Aligning treatment to the wound infection continuum – a podiatry perspective
Kim Wilde, Advanced Podiatrist at the Manchester Local Care Organisation, provides her insight into wound infection when considering the treatment of lower limb and foot wounds.
1. How do wound infections impact patients and your service?
Foot problems in people with diabetes have a significant financial impact on the NHS through primary care, community care, outpatient costs, increased bed occupancy and prolonged stays in hospital. Diabetic wounds are particularly challenging because diabetes disturbs the wound healing process by prolonging the inflammatory phase and delaying the formation of granulation tissue. Once tissue damage has occurred in the lower limb one of the main threats is infection which can be superficial or involving deeper structures such as bone. Guest 2020 highlights that 78% of diabetic foot wounds had a recorded infection1. Unhealed ulcers and foot infection are the leading cause of foot amputation with diabetic foot ulcers representing 80% of amputations.
“An amputation is devastating for a patient it can impact on them both emotionally and financially”
A minor amputation can still mean that a patient loses a large proportion of their foot which affects their mobility and reduces their independence. Sepsis is something that I have encountered a number of times in my foot ulcer patients. Sepsis can lead to tissue damage, organ failure and death. Diabetic foot infections account for approximately 20% of the sepsis cases in the United Kingdom.
2. Do you think that there is adequate awareness of wound infection among patients and health care professionals?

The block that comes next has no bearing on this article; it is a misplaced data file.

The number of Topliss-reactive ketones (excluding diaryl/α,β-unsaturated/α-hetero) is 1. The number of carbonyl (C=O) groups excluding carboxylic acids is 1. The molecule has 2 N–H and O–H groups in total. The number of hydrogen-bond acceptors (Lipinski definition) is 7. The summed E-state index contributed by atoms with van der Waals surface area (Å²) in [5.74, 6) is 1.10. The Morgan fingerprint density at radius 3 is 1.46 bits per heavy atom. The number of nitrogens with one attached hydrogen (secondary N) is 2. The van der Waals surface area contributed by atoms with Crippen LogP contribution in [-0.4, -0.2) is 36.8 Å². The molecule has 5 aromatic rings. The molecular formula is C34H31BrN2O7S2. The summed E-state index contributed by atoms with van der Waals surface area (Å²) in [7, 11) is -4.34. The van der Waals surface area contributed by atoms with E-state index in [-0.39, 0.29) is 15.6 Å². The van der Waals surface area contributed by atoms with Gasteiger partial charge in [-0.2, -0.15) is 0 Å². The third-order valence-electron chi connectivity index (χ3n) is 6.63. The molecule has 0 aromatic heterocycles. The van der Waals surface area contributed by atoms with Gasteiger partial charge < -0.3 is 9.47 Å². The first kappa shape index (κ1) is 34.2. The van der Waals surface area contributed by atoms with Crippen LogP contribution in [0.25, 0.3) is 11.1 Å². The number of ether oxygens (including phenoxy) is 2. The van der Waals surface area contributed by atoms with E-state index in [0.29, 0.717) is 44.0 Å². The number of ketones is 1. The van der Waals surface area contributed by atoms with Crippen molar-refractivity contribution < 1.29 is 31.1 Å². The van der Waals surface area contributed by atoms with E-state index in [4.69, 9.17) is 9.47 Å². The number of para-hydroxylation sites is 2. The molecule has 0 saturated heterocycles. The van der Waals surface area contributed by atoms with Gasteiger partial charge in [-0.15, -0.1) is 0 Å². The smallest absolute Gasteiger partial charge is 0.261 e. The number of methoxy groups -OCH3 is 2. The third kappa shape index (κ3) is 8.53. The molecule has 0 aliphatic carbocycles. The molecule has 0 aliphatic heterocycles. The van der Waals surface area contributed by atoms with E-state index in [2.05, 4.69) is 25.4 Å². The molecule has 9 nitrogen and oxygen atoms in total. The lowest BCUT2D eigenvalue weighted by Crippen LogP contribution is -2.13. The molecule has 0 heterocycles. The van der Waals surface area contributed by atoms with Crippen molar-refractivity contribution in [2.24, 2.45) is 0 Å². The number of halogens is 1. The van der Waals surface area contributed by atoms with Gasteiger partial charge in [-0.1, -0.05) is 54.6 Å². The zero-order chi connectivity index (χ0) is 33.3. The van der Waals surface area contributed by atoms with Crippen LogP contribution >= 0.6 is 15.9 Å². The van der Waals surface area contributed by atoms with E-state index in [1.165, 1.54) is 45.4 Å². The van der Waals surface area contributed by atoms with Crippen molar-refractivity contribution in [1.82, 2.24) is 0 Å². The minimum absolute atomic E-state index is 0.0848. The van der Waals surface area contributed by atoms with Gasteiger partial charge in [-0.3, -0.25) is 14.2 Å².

The quality of foot care for people living with Diabetes varies significantly around the United Kingdom. Proactive care and rapid referral to specialist services helps to prevent foot amputation. Although patient education courses are available there are limited places so not all patients have the ability to access them. Limited clinician time at the patient annual review may impact how much education patients receive about looking after their health and what to do if they develop a wound.
“When health care professionals are assessing wounds the classic signs of infection may be less obvious or absent in some diabetic foot infections.”
Pain and tenderness may be reduced or absent in patients who have neuropathy, whereas erythema may be absent in those with vascular disease. This may result in infection diagnosis being delayed. Patients who have peripheral neuropathy often do not realise they have an injury or wound due to the loss of pain sensation, they often present when they have noticed a smell or exudate coming from their foot.
3. How do clinicians know what product to use if there are signs of infection?
All diabetic foot wounds are likely to be colonised with bacteria. To diagnose a diabetic foot infection there has to be at least two of the following signs - local swelling, erythema, local tenderness or pain, local warmth and purulent discharge. There are differing severities of infection - Mild - local infection with 0.5 to less than 2 cm erythema, Moderate - local infection with more than 2 cm erythema or involving deeper structures (such as abscess, osteomyelitis, septic arthritis or fasciitis) and severe - local infection with signs of a systemic inflammatory response.